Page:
powered by AFI
DVDs from TCM Shop
The film's title card reads "Rodgers and Hammerstein's Carousel." Unlike Rodgers and Hammerstein's play, the film begins with "Billy Bigelow," deceased and relegated to the lower reaches of heaven, polishing a star. He then flings the star across the screen, and it bursts into the film's title. At the start of the Broadway play, Billy is alive. The film reprises all of Rodgers and Hammerstein's Broadway score with the exception of the songs "The Highest Judge of All" and "Blow High, Blow Low." Although the Variety review indicates that the song "You're a Queer One, Julie Jordan" was performed in the film, only a few bars from the music are heard.
The picture's opening credits read "introducing CinemaScope 55." According to studio publicity contained in the film's production file at the AMPAS Library, Carousel was the first motion picture filmed in CinemaScope 55, a process that brought greater definition to the screen image. In his autobiography, cinematographer Charles Clarke explained that Twentieth Century-Fox converted their old 70mm cameras to accept 55mm film stock. The 55mm film was then optically printed back to 35mm for theater projection. Clarke noted that because this was Fox's first experience with the new process, the studio decided to shoot additional takes of every scene in 35mm as a precaution. The Daily Variety review commented that the dance routines were "greatly enhanced by this process, which gives a clear image to every inch of the screen. In fact...the screen has surpassed the stage as a medium for dance numbers since the technique of the performers is much more clearly seen."
The dual-camera requirement caused Frank Sinatra, who was initially cast as Billy, to walk off the set, claiming that he was being forced to act in two films for the price of one, according to Clarke and an August 1955 Los Angeles Examiner article. When he quit, Sinatra had already pre-recorded songs to be synchronized with the image. A August 30, 1955 Hollywood Reporter news item noted that Fox sued Sinatra, but the disposition of that suit is unknown. Gordon MacRae, who took over the role, had previously co-starred with Shirley Jones in Rodgers and Hammerstein's Oklahoma! (see below). Sinatra recorded "If I Loved You" and "Soliloquy" in the mid-1940s. Those recordings were released on the 1959 album "The Frank Sinatra Story in Music." According to a July 22, 1955 Hollywood Reporter news item, David Cross auditioned for a role in the film, but his appearance in the completed picture has not been confirmed.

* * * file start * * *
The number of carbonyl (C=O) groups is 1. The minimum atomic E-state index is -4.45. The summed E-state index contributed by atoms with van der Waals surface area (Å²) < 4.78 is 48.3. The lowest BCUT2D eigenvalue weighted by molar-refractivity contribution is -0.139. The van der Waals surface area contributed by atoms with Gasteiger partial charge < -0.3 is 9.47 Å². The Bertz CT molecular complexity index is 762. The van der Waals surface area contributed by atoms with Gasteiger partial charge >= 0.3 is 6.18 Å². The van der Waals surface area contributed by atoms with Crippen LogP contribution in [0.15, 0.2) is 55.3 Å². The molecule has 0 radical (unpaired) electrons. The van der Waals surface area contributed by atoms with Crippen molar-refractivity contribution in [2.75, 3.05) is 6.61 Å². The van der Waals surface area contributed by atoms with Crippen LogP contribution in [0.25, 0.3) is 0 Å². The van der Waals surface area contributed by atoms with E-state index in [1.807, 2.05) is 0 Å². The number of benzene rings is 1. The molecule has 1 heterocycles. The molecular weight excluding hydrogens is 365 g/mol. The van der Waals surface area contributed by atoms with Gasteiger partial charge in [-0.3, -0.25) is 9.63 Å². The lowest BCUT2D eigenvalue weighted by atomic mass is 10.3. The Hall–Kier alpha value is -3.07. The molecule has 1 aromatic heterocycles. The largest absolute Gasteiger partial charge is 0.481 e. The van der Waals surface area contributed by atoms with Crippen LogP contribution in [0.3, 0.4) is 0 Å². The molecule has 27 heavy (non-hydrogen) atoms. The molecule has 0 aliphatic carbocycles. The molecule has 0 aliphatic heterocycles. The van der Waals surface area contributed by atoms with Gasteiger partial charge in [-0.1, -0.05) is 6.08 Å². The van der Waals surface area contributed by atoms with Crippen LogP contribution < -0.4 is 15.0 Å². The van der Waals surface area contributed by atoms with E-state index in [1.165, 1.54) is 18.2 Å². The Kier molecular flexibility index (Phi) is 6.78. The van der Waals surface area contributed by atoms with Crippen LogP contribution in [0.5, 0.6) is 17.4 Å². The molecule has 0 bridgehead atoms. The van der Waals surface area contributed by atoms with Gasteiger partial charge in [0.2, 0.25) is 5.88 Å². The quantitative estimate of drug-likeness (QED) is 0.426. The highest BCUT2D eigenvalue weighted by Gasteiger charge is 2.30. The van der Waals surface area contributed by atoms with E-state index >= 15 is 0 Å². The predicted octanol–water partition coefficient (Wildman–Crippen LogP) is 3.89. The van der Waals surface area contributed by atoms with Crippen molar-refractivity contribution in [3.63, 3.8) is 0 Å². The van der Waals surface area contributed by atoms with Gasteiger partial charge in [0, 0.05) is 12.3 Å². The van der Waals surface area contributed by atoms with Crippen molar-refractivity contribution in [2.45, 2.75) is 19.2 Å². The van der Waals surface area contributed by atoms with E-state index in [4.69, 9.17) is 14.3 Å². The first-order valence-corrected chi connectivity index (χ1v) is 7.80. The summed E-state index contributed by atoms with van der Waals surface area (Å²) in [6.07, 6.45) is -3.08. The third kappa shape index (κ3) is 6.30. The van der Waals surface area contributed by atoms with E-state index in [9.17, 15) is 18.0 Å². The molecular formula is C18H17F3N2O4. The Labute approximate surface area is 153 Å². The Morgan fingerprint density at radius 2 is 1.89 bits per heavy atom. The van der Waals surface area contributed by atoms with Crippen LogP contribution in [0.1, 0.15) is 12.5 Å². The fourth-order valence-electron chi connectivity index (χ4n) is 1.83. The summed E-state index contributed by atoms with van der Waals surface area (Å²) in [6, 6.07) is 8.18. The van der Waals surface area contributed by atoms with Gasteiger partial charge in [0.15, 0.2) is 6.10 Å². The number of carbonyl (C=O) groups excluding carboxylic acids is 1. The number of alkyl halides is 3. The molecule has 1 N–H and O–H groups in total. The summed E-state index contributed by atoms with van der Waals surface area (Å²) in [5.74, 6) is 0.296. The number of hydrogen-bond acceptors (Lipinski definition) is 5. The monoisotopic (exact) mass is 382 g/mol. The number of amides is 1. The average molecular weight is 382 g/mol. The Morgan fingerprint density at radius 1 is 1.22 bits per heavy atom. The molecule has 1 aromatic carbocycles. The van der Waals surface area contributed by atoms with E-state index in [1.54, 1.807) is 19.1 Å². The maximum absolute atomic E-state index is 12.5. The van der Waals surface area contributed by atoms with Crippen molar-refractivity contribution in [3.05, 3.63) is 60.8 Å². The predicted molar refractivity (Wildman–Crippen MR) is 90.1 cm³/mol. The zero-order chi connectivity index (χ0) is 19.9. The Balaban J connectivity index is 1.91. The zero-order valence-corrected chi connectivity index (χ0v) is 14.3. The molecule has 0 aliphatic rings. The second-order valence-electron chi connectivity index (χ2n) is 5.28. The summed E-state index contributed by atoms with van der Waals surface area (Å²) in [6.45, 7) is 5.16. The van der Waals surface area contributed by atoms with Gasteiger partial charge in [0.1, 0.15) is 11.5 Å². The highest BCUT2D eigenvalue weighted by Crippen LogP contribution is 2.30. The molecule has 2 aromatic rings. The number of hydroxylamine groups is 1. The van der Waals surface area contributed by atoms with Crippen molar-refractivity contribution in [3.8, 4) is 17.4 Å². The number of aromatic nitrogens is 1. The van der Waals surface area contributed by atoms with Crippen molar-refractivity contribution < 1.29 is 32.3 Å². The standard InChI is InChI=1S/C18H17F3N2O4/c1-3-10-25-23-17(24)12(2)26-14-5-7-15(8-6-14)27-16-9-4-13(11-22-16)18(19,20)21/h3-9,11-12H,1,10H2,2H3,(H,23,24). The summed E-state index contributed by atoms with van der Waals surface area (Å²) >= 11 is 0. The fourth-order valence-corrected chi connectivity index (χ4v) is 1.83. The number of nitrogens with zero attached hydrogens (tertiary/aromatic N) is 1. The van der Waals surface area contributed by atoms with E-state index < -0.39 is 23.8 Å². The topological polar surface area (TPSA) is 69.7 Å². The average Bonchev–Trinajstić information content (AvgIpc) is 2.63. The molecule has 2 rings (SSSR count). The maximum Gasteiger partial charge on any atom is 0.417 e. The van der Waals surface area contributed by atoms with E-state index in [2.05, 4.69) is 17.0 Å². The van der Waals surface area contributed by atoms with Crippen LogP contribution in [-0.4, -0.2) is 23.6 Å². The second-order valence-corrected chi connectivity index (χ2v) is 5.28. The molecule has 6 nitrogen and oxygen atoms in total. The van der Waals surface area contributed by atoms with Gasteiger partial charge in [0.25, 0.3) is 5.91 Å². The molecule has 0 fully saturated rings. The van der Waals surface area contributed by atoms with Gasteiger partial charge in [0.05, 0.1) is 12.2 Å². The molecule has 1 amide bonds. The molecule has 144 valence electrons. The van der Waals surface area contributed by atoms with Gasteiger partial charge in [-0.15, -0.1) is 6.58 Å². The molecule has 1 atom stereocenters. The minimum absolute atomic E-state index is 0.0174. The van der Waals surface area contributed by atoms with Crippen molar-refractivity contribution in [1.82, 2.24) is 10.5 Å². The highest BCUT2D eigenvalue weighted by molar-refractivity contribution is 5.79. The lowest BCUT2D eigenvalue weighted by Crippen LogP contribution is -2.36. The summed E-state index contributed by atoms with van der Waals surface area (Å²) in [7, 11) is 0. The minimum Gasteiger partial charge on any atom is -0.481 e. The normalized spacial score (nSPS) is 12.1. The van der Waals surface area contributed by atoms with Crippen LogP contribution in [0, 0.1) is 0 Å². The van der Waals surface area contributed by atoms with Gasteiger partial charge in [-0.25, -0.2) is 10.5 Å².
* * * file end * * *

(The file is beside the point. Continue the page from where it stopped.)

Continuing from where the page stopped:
Filming began in Booth Bay Harbor, ME, with the dance number "June Is Busting Out All Over." Once studio executives viewed both the 35mm and 55mm versions of that number, they decided a 35mm version was unnecessary and so abandoned the dual filming, according to Clarke. Carousel also featured the technological innovation of a six-channel sound system that featured two more channels than conventional stereo sound, according to studio publicity. Claramae Turner, who played "Cousin Nettie," was a contralto with the Metropolitan Opera, as noted in an August 1955 Hollywood Reporter news item. Carousel marked her only film appearance.
Ferenc Molnr's play has been the basis of several others films. In 1921, Metro Pictures produced a film entitled A Trip to Paradise, directed by Maxwell Karger and starring Bert Lytell and Virginia Valli. Liliom, a 1930 Fox production, was directed by Frank Borzage and starred Charles Farrell and Rose Hobart (see AFI Catalog of Feature Films, 1921-30, for both). In 1935, the Fox Film Corp. produced a French version also entitled Liliom, starring Charles Boyer and Madeleine Ozeray and directed by Fritz Lang (see AFI Catalog of Feature Films, 1931-40). In 1967, a television version of the musical Carousel was produced by Armstrong Circle Theater, directed by Paul Bogart and starring Robert Goulet and Mary Grover. After a successful run in London, the Nicholas Hynter-directed revival of the musical played on Broadway from March 24, 1994 to January 15, 1995. Michael Hayden and Sally Murphy starred as Billy and Julie in the revival.